Never Having to Say “I can’t.”

Connect

As Connected Educator month wraps up, I’ve been reflecting on what that particular word actually means to me. Often we talk about it in regard to our students and whether or not they are making the essential links between what they have been taught and what they are currently learning. “Are they connecting yesterday’s review to the new information I’m presenting today?” I’ve used it in discussions that center around students or families who are having a difficult time seeing value in what we do in our building. “How do we keep parents apprised of our priorities and connected to our school culture of growth through learning so that they can reinforce it at home?” As 21st Century lead learners we use it to denote how we interact with other professionals via social media. “I am a connected principal, and I have a burgeoning PLN!”

Certainly, all of these uses are correct and appropriate to what we do as educators. However, recently the idea of being connected spoke to me on a much deeper level. This weekend was an intense few days of talking, sharing, and learning via two different, but equally important, professional development opportunities. While I packed a great deal of activity in to three days, my mind keeps coming back to the same idea: Being connected means never having to say “I can’t.”

EdCampUNY

It’s been a little over a year since I hooked up with a (best kind of) crazy group of risk taking educators and we started talking about bringing the EdCamp model to Upstate New York. It literally evolved out of one of those “Hey, why don’t we do this here” kind of moments. One person said it, and we all tumbled like dominoes. I really struggle to put into words how valuable the relationships that have developed out of this process have become to me as a person and professional. During the year since we began planning I have very unexpectedly (but certainly not unhappily) transitioned from a high school assistant principal to a middle school principal, and this group has been there for me, supporting my learning, every step of the way. Whether we were laughing together on a Google Hangout or Voxing while driving back and forth to work, I know that I can turn to any one of these individuals (Lisa Meade, Vicki Day, Christina Luce, Peter DeWitt, and Patti Siano), and they will have my back. They are role models in every way, but especially in the way that they fear neither taking a risk nor failing and starting over. They hold a special place in my PLN, but an even more special place in my heart, and I will say that over and over to anyone who tells me that meaningful friendships cannot be forged via social media.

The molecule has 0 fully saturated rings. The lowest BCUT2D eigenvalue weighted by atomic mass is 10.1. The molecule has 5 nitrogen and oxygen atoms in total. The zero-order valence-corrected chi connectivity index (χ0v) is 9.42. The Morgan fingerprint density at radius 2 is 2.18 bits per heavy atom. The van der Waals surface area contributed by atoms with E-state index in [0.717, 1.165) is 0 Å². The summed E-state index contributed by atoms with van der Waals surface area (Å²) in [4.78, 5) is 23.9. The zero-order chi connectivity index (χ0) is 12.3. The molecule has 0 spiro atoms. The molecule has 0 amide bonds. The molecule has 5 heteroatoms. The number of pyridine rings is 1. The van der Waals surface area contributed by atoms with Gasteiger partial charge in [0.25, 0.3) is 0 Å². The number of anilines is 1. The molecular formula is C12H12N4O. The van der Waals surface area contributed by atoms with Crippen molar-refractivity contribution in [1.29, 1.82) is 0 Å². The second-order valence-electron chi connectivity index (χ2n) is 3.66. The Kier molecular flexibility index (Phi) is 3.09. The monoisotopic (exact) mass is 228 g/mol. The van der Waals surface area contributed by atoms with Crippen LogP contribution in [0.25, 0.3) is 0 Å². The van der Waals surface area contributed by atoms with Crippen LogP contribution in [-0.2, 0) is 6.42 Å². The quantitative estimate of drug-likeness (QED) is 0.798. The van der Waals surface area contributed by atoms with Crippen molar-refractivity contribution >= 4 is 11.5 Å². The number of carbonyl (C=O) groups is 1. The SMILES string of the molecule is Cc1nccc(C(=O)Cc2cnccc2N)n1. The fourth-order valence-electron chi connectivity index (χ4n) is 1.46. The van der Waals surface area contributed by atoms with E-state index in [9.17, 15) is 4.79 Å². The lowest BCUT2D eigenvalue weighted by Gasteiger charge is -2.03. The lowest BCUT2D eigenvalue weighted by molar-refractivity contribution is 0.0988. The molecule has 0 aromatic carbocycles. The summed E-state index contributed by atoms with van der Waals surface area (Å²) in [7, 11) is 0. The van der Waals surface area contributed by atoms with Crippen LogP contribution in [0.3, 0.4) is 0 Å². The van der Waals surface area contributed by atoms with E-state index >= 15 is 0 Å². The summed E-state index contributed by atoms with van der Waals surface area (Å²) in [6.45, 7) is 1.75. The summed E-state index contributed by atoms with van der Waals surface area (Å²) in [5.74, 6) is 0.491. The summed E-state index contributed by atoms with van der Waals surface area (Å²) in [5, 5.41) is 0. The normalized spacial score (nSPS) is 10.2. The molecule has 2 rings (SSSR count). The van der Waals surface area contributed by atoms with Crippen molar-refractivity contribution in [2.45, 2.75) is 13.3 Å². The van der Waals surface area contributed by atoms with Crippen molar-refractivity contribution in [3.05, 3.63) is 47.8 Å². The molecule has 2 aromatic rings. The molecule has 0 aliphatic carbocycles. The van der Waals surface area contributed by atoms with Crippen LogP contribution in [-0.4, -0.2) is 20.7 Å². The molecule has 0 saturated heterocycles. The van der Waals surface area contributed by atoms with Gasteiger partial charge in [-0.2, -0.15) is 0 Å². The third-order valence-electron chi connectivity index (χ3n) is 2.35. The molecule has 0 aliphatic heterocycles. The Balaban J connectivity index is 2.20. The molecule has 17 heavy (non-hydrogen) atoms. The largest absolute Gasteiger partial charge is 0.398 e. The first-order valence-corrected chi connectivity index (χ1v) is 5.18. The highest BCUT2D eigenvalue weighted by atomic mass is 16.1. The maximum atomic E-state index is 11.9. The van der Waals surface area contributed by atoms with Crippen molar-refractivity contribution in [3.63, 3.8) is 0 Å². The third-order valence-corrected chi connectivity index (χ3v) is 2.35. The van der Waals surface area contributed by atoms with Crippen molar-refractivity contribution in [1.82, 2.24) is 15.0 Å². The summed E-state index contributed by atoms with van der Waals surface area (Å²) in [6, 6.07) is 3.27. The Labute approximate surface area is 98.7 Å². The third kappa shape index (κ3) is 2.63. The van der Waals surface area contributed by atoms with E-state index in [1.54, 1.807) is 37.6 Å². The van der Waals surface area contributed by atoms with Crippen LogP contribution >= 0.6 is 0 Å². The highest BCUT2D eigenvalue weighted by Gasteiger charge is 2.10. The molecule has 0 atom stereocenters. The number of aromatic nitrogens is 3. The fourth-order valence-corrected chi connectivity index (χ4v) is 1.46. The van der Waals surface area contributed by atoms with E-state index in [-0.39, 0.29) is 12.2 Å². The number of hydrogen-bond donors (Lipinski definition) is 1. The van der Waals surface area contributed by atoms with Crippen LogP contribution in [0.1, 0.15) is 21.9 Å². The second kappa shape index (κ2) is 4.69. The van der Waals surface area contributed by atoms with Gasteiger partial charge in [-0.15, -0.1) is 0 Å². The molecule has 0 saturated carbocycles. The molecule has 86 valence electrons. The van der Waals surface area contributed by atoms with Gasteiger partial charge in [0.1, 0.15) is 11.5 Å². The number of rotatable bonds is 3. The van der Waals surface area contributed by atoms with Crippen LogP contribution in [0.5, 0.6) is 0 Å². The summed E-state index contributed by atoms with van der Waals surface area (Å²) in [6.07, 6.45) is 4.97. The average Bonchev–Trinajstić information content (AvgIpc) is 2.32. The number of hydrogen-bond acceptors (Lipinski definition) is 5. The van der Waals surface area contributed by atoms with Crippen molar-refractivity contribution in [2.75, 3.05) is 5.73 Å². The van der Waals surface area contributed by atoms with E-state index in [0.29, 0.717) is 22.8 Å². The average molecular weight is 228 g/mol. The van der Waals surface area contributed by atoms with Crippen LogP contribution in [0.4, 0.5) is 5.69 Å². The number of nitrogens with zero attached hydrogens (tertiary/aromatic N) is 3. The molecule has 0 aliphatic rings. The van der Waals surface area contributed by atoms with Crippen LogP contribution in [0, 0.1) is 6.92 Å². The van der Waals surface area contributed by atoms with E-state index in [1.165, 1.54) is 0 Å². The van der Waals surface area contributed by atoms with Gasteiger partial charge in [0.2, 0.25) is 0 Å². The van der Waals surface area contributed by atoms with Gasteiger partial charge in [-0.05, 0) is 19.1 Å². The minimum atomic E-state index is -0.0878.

In the end, my biggest takeaway from our first Upstate New York EdCamp was that it doesn’t matter how many people are in the room. What matters is the conversation. We are small, but mighty. We learned about makerspaces, instructional tech tools, best literacy practices, and ways to connect at-risk boys to school. We taught a room of 35 educators how to participate in their first Twitter chat in real time (thanks #satchatwc). The discussions were rich, and everyone in attendance had something to share. This is the beauty of the EdCamp model. But most importantly, the thing that matters more than anything else to me, is the fact that I made new connections and strengthened relationships that I thought were already pretty solid. Special shout-outs to my partner in innovation, Matt Hladun, for opening doors and web filters (among other things) at our site, Queensbury HS, and to Jon Harper and Ross Cooper, who went above and beyond to make long trips from out of state and consistently elevated the level of conversation throughout the day. Meeting you both was a true highlight!

EdCamps bring out the best in us as people and professionals. They get us to think outside of the box, connect us as human educators, and they bring the conversations front-and-center at the ground floor level, which is something that state education departments across the country can’t quite seem to do. We took charge of our own learning, engaged in a tremendous leap of faith in some regard, and it paid off exponentially. I couldn’t be more proud!

Check out our day, and keep your eyes peeled for #EdCampUNY2015!

EdCampUNY

Stay tuned for upcoming Part II of my weekend PD extravaganza reflection: #SAANYS14